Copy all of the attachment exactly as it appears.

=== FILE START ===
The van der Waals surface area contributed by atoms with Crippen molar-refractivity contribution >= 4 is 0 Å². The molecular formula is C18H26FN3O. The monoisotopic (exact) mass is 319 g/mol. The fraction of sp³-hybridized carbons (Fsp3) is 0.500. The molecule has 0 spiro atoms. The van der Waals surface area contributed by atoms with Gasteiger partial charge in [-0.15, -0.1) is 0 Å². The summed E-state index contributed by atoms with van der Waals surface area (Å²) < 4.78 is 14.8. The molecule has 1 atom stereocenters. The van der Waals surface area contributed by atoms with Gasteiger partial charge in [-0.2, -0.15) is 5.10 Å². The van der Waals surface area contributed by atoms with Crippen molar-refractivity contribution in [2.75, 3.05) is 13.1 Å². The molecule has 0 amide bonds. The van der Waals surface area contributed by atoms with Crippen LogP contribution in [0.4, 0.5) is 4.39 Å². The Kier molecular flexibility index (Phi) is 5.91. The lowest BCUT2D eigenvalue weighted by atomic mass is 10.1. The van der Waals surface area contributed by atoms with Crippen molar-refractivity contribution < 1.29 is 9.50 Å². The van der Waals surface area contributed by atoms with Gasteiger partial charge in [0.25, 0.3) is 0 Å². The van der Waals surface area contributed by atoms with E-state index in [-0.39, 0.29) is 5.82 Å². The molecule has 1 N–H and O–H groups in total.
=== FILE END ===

The van der Waals surface area contributed by atoms with Crippen molar-refractivity contribution >= 4 is 0 Å². The molecular formula is C18H26FN3O. The monoisotopic (exact) mass is 319 g/mol. The fraction of sp³-hybridized carbons (Fsp3) is 0.500. The molecule has 0 spiro atoms. The van der Waals surface area contributed by atoms with Gasteiger partial charge in [-0.15, -0.1) is 0 Å². The summed E-state index contributed by atoms with van der Waals surface area (Å²) < 4.78 is 14.8. The molecule has 1 atom stereocenters. The van der Waals surface area contributed by atoms with Gasteiger partial charge in [-0.2, -0.15) is 5.10 Å². The van der Waals surface area contributed by atoms with Crippen molar-refractivity contribution in [2.75, 3.05) is 13.1 Å². The molecule has 0 amide bonds. The van der Waals surface area contributed by atoms with Crippen LogP contribution in [0.4, 0.5) is 4.39 Å². The Kier molecular flexibility index (Phi) is 5.91. The lowest BCUT2D eigenvalue weighted by atomic mass is 10.1. The van der Waals surface area contributed by atoms with Crippen molar-refractivity contribution < 1.29 is 9.50 Å². The van der Waals surface area contributed by atoms with Gasteiger partial charge in [0.25, 0.3) is 0 Å². The van der Waals surface area contributed by atoms with E-state index in [-0.39, 0.29) is 5.82 Å². The molecule has 1 N–H and O–H groups in total.